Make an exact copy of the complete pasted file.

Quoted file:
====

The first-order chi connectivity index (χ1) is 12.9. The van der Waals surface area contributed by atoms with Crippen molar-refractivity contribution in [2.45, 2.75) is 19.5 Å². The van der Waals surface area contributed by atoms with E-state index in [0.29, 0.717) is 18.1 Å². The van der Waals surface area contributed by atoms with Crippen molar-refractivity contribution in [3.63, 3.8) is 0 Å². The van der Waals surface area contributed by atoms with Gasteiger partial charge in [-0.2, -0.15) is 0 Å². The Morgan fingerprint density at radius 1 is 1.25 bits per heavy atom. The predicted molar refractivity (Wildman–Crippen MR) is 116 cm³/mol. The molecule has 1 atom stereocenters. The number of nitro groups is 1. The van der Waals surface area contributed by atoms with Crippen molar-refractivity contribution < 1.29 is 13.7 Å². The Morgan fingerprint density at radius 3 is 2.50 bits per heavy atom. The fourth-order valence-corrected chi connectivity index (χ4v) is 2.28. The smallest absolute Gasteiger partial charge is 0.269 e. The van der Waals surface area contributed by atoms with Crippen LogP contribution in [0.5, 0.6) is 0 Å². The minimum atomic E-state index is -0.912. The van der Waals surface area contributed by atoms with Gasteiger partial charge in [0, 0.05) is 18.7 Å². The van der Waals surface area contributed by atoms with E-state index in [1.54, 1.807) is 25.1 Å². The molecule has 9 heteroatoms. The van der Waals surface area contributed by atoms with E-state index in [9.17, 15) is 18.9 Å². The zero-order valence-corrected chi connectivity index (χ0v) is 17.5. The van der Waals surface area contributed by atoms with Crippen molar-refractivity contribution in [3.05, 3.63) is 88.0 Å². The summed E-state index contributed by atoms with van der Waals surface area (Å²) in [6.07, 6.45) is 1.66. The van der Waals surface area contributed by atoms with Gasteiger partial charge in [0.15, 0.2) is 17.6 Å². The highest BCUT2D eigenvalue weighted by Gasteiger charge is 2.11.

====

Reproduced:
The first-order chi connectivity index (χ1) is 12.9. The van der Waals surface area contributed by atoms with Crippen molar-refractivity contribution in [2.45, 2.75) is 19.5 Å². The van der Waals surface area contributed by atoms with E-state index in [0.29, 0.717) is 18.1 Å². The van der Waals surface area contributed by atoms with Crippen molar-refractivity contribution in [3.63, 3.8) is 0 Å². The van der Waals surface area contributed by atoms with Gasteiger partial charge in [-0.2, -0.15) is 0 Å². The Morgan fingerprint density at radius 1 is 1.25 bits per heavy atom. The predicted molar refractivity (Wildman–Crippen MR) is 116 cm³/mol. The molecule has 1 atom stereocenters. The number of nitro groups is 1. The van der Waals surface area contributed by atoms with Crippen molar-refractivity contribution < 1.29 is 13.7 Å². The Morgan fingerprint density at radius 3 is 2.50 bits per heavy atom. The fourth-order valence-corrected chi connectivity index (χ4v) is 2.28. The smallest absolute Gasteiger partial charge is 0.269 e. The van der Waals surface area contributed by atoms with Crippen LogP contribution in [0.5, 0.6) is 0 Å². The minimum atomic E-state index is -0.912. The van der Waals surface area contributed by atoms with Gasteiger partial charge in [0, 0.05) is 18.7 Å². The van der Waals surface area contributed by atoms with E-state index in [1.54, 1.807) is 25.1 Å². The molecule has 9 heteroatoms. The van der Waals surface area contributed by atoms with E-state index in [9.17, 15) is 18.9 Å². The zero-order valence-corrected chi connectivity index (χ0v) is 17.5. The van der Waals surface area contributed by atoms with Crippen molar-refractivity contribution in [3.05, 3.63) is 88.0 Å². The summed E-state index contributed by atoms with van der Waals surface area (Å²) in [6.07, 6.45) is 1.66. The van der Waals surface area contributed by atoms with Gasteiger partial charge in [0.15, 0.2) is 17.6 Å². The highest BCUT2D eigenvalue weighted by Gasteiger charge is 2.11.